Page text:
By MATTHEW DALY, Associated Press
WASHINGTON (AP) — The Environmental Protection Agency is proposing a plan that would limit smokestack emissions from power plants and other industrial sources that plague downwind areas with smog-causing pollution they can’t control.
The federal plan announced Friday aims to help more than two dozen states meet “good neighbor” obligations under the Clean Air Act.
States that contribute to ground-level ozone, or smog, are required to submit plans to ensure that coal-fired power plants and other industrial sites do not significantly add to air pollution in other states. In cases where a state has not submitted a “good neighbor” plan—or where the EPA disapproves of a state plan—the federal plan would go into effect to ensure downwind states are protected.
“Air pollution doesn’t stop at the state line,” EPA Administrator Michael Regan said in a statement. The new federal plan “will help our state partners meet air quality standards, save lives and improve public health in smog-affected communities across the United States.”
A 2015 rule established by the EPA prevents states from adding to ozone pollution in other localities. The rule primarily applies to Southern and Midwestern states that contribute to air pollution along the East Coast. Some states, such as Texas, California, Pennsylvania, Illinois, and Wisconsin, both contribute pollution downwind and receive it from other states.
Ground-level ozone, which forms when industrial pollutants react chemically in the presence of sunlight, can cause respiratory problems, including asthma and chronic bronchitis. People with weakened immune systems, the elderly and children who play outdoors are particularly vulnerable.
A report from the American Lung Association last year found that more than 123 million Americans lived in counties that experienced repeated instances of unhealthy ozone levels. Climate change is likely to exacerbate the problem by causing warmer sunny days conducive to high ozone levels.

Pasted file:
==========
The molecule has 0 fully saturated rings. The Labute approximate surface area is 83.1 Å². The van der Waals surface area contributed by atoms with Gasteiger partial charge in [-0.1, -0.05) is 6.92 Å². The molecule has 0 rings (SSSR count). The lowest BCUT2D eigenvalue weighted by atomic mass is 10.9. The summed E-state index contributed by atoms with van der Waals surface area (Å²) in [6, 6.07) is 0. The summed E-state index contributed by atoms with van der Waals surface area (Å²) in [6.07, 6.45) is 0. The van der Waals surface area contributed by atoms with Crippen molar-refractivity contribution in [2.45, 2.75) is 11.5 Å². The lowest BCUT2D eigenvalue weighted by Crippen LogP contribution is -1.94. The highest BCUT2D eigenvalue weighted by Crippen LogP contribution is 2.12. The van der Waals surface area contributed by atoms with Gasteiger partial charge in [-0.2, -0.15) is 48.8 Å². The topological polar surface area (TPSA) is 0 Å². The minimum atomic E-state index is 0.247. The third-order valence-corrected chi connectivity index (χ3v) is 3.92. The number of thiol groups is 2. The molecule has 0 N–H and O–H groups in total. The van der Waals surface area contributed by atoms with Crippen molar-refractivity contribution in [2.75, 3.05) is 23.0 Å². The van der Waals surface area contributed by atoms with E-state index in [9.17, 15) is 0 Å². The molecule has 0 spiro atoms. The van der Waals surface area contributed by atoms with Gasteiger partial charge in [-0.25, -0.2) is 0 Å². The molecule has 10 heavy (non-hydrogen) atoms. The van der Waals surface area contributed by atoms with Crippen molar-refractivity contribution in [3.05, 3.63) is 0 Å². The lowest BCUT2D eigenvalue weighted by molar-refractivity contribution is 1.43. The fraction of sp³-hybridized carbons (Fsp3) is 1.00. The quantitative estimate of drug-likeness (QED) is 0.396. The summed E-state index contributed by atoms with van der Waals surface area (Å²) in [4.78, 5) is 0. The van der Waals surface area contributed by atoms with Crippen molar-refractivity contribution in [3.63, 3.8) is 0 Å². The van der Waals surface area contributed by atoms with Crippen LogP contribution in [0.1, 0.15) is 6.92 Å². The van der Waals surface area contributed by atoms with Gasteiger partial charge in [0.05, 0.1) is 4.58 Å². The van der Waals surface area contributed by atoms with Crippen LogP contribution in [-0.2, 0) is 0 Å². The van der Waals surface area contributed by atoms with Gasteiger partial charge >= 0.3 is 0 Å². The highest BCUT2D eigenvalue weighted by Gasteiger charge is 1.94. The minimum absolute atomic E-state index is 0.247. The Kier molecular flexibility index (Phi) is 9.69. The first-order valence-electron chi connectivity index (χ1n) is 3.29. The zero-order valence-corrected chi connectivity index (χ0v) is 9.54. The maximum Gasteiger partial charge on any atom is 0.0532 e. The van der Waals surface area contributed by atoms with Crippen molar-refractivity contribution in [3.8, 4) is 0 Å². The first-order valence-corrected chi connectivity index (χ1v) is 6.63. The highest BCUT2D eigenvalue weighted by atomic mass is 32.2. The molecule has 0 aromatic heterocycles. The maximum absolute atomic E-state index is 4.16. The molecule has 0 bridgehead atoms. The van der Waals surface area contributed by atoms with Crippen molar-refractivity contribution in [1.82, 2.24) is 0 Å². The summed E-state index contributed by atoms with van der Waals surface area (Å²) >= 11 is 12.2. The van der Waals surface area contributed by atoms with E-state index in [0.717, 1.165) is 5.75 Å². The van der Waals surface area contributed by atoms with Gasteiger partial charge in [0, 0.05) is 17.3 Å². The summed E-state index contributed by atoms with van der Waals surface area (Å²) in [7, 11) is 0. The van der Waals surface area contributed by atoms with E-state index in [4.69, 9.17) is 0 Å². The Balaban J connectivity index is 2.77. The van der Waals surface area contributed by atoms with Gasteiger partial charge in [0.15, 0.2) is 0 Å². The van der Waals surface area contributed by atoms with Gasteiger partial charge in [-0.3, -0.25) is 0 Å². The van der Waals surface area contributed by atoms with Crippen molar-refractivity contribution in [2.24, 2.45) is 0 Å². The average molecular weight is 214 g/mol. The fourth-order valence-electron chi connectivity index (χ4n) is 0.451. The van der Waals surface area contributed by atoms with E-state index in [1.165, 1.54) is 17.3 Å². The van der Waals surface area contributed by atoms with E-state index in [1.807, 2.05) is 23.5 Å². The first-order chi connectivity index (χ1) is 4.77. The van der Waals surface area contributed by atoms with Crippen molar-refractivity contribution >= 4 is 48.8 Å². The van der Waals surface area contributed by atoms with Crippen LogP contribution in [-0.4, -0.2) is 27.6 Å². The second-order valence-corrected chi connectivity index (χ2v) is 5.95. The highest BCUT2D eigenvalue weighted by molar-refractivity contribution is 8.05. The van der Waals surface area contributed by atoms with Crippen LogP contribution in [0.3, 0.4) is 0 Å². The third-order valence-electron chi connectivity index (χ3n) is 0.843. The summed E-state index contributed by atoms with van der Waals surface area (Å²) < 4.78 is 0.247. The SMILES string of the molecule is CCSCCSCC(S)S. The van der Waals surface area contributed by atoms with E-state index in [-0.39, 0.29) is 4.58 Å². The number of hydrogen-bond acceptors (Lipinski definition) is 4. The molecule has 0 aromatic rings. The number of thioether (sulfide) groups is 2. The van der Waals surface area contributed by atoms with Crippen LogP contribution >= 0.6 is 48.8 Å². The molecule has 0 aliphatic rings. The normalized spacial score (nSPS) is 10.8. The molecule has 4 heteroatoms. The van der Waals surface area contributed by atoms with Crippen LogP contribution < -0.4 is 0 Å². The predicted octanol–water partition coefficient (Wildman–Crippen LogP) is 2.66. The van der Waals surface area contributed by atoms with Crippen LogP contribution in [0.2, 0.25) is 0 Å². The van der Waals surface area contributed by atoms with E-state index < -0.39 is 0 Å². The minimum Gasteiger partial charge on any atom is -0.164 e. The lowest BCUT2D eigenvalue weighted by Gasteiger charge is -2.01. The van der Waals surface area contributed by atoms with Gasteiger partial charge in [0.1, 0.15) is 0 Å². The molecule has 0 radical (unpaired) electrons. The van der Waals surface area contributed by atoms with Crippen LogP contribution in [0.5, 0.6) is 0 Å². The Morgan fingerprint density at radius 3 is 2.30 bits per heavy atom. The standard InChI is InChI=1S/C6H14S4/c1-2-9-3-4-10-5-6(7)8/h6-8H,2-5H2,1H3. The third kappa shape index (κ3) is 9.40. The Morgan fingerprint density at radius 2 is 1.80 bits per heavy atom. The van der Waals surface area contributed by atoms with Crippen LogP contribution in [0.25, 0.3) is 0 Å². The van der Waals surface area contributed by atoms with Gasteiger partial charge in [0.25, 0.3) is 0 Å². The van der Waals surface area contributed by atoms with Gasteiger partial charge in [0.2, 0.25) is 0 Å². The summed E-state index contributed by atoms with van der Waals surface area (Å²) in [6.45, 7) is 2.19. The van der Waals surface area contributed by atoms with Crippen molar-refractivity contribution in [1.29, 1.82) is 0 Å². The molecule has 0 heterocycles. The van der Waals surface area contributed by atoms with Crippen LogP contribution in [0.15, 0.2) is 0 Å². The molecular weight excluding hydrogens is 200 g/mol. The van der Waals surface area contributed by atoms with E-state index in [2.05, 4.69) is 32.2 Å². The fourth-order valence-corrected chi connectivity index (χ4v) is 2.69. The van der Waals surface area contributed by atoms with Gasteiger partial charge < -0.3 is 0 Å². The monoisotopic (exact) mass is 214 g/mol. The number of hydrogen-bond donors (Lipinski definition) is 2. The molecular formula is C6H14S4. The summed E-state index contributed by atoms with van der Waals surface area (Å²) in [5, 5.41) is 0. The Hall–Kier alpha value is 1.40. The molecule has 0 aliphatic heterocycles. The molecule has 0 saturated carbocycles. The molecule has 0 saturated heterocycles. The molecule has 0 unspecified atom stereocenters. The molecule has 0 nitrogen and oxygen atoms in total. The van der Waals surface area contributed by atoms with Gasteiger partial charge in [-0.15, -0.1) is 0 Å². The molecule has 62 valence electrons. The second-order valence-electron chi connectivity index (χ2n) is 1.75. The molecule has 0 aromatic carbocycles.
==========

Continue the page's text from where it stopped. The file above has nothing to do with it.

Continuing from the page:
The EPA rule set a standard of 70 parts per billion, a level that some environmental and health groups say is insufficient. Business leaders and Republicans have said the Obama-era rule could hurt the economy and cost jobs.
The Trump administration moved to weaken the rule, but the EPA under President Joe Biden said it was restoring pollution controls at power plants and industrial sites.
The interstate pollution rule “protects millions of Americans in the eastern United States from smog that crosses state lines and then permeates their communities,” said Graham McCahan, senior counsel for the Environmental Defense Fund. .
The proposed update “will encourage more power plants to invest in clean and affordable zero-emissions energy, which will help more upstream states to be ‘good neighbours’ as required by the Clean Air Act,” it said. said McCahan.
Delaware Sen. Tom Carper, a Democrat who chairs the Senate Environment Committee, welcomed EPA’s proposal.
“Similar to second-hand smoke, air pollution is having negative health effects in communities across the country. This is especially true for those of us who live in downwind states like Delaware, where more than 90% of our air pollution comes from out of state,” Carper said.
The National Association of Manufacturers was skeptical.
“At a time when our supply chains are congested, inflation is soaring, and Russia’s war on Ukraine continues, we must be careful with regulations that could further increase prices for all Americans. slowing economic growth and threatening jobs,” said Aric Newhouse, a senior vice president with the Manufacturers Group, which represents companies in all industry sectors and all 50 states.
Manufacturers will work with the EPA to ensure the rules can “constructively achieve common goals,” Newhouse said.
The EPA proposal would affect power plants starting next year and industrial sources in 2026. The plan would cover boilers used in chemical, petroleum, coal and paper mills; cement kilns; steelworks; glass manufacturers; and engines used in gas pipelines.
The proposed rule includes a 60-day public comment period. The EPA expects to issue a final rule by the end of the year.
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